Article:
James Joyner (at Outside the Beltway) compares the housing and tech stock bubbles.

  3. CrashSight says:

    This is all going to come crashing down, very, very hard. All economic indicators and forecasts show very clearly how it happened in the past and is happening again albeit on this time on a much grander scale yet in structure in the same manner.

    It’s already on the path and most still don’t see it.

    Review the facts as of 03/05:

    1. Most people have not pulled out in the mid 1/3 taken their money, and saved it. If anyone is under the delusion that their 300K house is worth 900K right now? I say try and get 900K for it, or just bank on that thought for the future for a rude awakening.

    2. There are the many who have taken insanely gross level equity loans against their properties, now these equity borrowers do not own their property outright (most likely didn’t in the first place,) and if they borrowed on inflated values? Never will. Worse yet is that these same people more than likely used the money foolishly for cars, trips, clothes, etc. (again one card pulled, take cover. )

    3. Interest rates are already rising

    4. Jobless claims are up, again. How many of today‘s borrowers are true job security?

    5. Foreclosures are rising all over the country, and at record levels.

    6. Bankruptcies are up all over the country – and new laws on books regarding them change the outcome in favor of the lenders.

    7. Household debt is at an all time record high especially in proportion to income; and most money borrowed during the past year and a half have loan amounts at record highs (and adjustable) keep in mind my interest scenario below (only 5% to 7% is a 40% increase) if adjustable? I wouldn’t want to be in that seat!

    It doesn’t take much intelligence to realize when one card is pulled from this house of cards? The house comes tumbling down occupants and all.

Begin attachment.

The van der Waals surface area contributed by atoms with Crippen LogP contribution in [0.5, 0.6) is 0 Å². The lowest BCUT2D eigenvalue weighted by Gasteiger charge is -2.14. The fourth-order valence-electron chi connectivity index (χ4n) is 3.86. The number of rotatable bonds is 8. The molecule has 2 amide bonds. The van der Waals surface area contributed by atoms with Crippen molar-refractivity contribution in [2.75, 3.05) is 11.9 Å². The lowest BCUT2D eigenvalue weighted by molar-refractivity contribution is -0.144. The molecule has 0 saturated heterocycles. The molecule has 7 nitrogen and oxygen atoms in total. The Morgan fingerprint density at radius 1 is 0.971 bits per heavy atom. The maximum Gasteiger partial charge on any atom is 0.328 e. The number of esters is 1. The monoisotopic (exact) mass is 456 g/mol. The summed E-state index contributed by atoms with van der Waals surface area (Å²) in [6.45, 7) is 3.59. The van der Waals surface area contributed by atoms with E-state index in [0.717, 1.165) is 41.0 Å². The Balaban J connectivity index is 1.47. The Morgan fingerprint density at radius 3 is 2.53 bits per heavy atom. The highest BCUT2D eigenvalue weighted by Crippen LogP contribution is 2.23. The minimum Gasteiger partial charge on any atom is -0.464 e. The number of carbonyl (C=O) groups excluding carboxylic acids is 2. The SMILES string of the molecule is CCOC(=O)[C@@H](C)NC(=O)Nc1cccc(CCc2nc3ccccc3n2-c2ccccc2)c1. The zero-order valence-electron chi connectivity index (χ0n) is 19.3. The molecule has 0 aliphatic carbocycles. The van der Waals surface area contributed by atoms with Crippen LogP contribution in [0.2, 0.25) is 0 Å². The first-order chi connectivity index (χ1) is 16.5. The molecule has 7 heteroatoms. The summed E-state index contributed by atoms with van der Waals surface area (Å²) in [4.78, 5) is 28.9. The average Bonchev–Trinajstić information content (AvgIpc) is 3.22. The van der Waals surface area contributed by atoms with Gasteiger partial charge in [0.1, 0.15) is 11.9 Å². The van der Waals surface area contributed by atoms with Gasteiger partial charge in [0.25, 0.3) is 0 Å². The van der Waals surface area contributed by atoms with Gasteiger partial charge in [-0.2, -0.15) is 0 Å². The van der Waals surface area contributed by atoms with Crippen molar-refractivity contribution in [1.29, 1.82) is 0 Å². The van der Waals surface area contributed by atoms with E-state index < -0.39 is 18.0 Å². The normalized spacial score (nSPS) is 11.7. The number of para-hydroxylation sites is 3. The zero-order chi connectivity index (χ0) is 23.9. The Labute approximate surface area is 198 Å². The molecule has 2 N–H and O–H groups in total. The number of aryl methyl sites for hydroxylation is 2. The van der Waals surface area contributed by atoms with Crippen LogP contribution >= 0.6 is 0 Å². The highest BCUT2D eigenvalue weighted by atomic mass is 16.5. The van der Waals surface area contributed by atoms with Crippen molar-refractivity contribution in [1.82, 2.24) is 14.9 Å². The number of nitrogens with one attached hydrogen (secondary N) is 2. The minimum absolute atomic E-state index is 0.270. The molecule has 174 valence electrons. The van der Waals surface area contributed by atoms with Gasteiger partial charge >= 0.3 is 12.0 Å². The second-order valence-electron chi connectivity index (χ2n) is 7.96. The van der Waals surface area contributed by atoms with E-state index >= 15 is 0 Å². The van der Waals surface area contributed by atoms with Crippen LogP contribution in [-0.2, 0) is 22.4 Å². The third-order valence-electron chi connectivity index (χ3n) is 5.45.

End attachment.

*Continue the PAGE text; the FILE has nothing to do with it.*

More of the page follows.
There is absolutely no where for these debtors to go – think of the broad impact. Be logical and think to yourself how is this all going to be paid? and play out? Think of the economic impact across the board and various sectors. Do some research, look at the papers of major economic minds, study history.

    Anyone who has the insane belief that this smoke and mirrors vision is real (or worse those who have already gotten in deep, lured into severe borrowing to be part of this (which principle alone tells one that they will never own the place,) with loans over loans over? adjustable loans? (keep in mind a 5% to 7% interest increase is a 40% jump!) If one bought any overpriced place at 5% bad enough under any terms not the rate the price which more than overrides the low rate (another principle most didn’t understand) when the interest rate goes to 7%? Wow. Does one realize what that will do to a payment? Or what they would have to sell the same place at to just break even? Do the math people.)

    Many are going to fall, history always repeats itself. For interesting reading from the internet search, read and remember these examples of harsh reality: Search: “Bay Area Housing Crash Continues” and “Florida Real Estate Crash of 1926.”

  4. TileIndustry says:

    Crashsight makes some very valid points regarding the real estate market for those people who purchased re as purely an investment, and I’m sure there are those that did. However, for the majority of us, we purchased homes because, one, we need a place to live and two, the cost of borrowing money was less than the cost of investing the money in rent. If I were a re investor I would be getting out sometime soon, but for the rest of us we will just continue to pay our low mortgage payments and enjoy the roof over our head.

  5. Scott Dillard says:

    CrashSight – I don’t know where you are, but evidently not here in California. In the Bay Area, you CANNOT BUILD new homes near San Francisco. All the land that is empty here is parkland, wildlife refuge, etc. It is impossible to build new housing close to jobs in San Francisco and Oakland. Therefore, if you want to live here, you pay. If you want to pay less, you commute 4 hours a day, like most of my co-workers. We only owe $190,000 on this house because the rest was cash. I have NO consumer debt. My new car is paid for. My credit cards have zero balances. And I am going to enjoy Palm Springs just fine.